Reducing crime and violence through a situational approach
So far, I have mostly focused on how to reduce crime and violence at the individual, family, and relational levels of the socioecological model of human development. These three levels are very important, as evidence shows that the best violence reduction results are obtained when working at these three levels. However, it is also important to understand what can be done at the societal level to complement interventions at the other three levels. From a systems approach, it is important to comprehend the interaction of risk and protective factors between and across the levels of the socioecological model of human development.
Interventions at the societal level focus on institutions, structures, policies, and economic opportunities that may contribute to individuals engaging in violent behaviors. These interventions do not focus on people, but on the institutional, structural, political, and economic resources available to reduce crime and violence. All of these interventions try to change conditions that may increase the likelihood of crime and violence.
Among the societal, structural, or institutional approaches to violence prevention, situational crime prevention is one worth exploring. Situational crime prevention aims to reduce opportunities for crime in a particular setting. Also known as Designing Out Crime or Crime Prevention through Environmental Design (CPTED), situational crime prevention is based on the premise that characteristics of the physical environment influence the amount of violent crime that occurs, and thus, these crimes can be reduced by changing the physical environment to make it more difficult and risky for potential criminals to commit a crime. This strategy depends on the ability to influence offender decisions that precede criminal acts by affecting the built, social, and administrative environment.
Public spaces that are well lighted and open to community surveillance prevent crime. On the other hand, dark alleys and streets and buildings with the presence of trash, vandalism, graffiti, and disorderly civil behavior encourage violence. Improving the environment goes beyond the immediate deterrence of violent crime. Living in poor quality housing can affect the physical and mental health of youth and children. In fact, this is a well-established risk factor for behavioral and educational problems, which, in turn, are linked to a higher likelihood of criminality.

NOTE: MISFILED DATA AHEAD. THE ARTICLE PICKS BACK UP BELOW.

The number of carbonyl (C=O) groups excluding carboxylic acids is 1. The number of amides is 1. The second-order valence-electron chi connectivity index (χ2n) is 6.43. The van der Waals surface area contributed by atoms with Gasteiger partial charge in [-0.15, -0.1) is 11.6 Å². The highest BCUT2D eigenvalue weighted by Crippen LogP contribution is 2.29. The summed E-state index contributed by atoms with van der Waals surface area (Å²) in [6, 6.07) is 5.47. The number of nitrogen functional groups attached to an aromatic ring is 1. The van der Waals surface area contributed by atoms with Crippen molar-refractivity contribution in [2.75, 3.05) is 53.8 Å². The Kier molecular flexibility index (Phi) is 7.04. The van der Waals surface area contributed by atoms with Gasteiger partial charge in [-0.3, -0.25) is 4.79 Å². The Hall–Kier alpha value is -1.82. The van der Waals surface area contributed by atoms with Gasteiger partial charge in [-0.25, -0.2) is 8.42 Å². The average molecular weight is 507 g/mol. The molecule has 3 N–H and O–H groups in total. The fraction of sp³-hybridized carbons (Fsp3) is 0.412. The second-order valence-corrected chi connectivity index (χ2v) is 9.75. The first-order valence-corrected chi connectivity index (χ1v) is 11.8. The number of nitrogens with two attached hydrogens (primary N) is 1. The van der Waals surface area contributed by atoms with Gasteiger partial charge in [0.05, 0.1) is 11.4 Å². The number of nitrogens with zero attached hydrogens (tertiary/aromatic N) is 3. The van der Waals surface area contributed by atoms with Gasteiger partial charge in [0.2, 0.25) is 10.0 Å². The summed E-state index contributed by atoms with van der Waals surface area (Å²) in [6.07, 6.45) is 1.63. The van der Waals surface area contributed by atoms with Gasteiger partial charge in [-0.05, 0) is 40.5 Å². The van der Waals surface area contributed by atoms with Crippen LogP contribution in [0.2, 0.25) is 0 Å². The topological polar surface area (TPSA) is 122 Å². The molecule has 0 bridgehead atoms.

Situational crime prevention interventions for urban development projects are multidisciplinary and involve architects, urban planners, landscape architects, engineers, crime prevention police officers, security officials, and building and facility managers in their planning, design, and management. This approach is usually used in the context of community-based, urban renewal programs that address violent crime through targeted social and economic measures in hotspot communities. These types of projects also help bring back the government to areas that do not have basic services, and thus, rebuild its legitimacy in crime-affected areas.
Although situational crime prevention focuses on changing the environment to reduce the opportunities of potential criminals to commit crimes, this approach also has an impact beyond its practical deterrence function. The environment can increase sense of belonging in youth, and can also reduce feelings of marginalization and exclusion, which, in turn, can contribute to adopting violent behaviors. Many community beatification projects have been carried out to increase the sense of belonging in youth and increase social capital and cohesion by allowing community members to work together towards a common objective. Although the approach sounds simple, every situation should be assessed before an intervention is conducted to avoid doing more harm than good in a community by using this approach.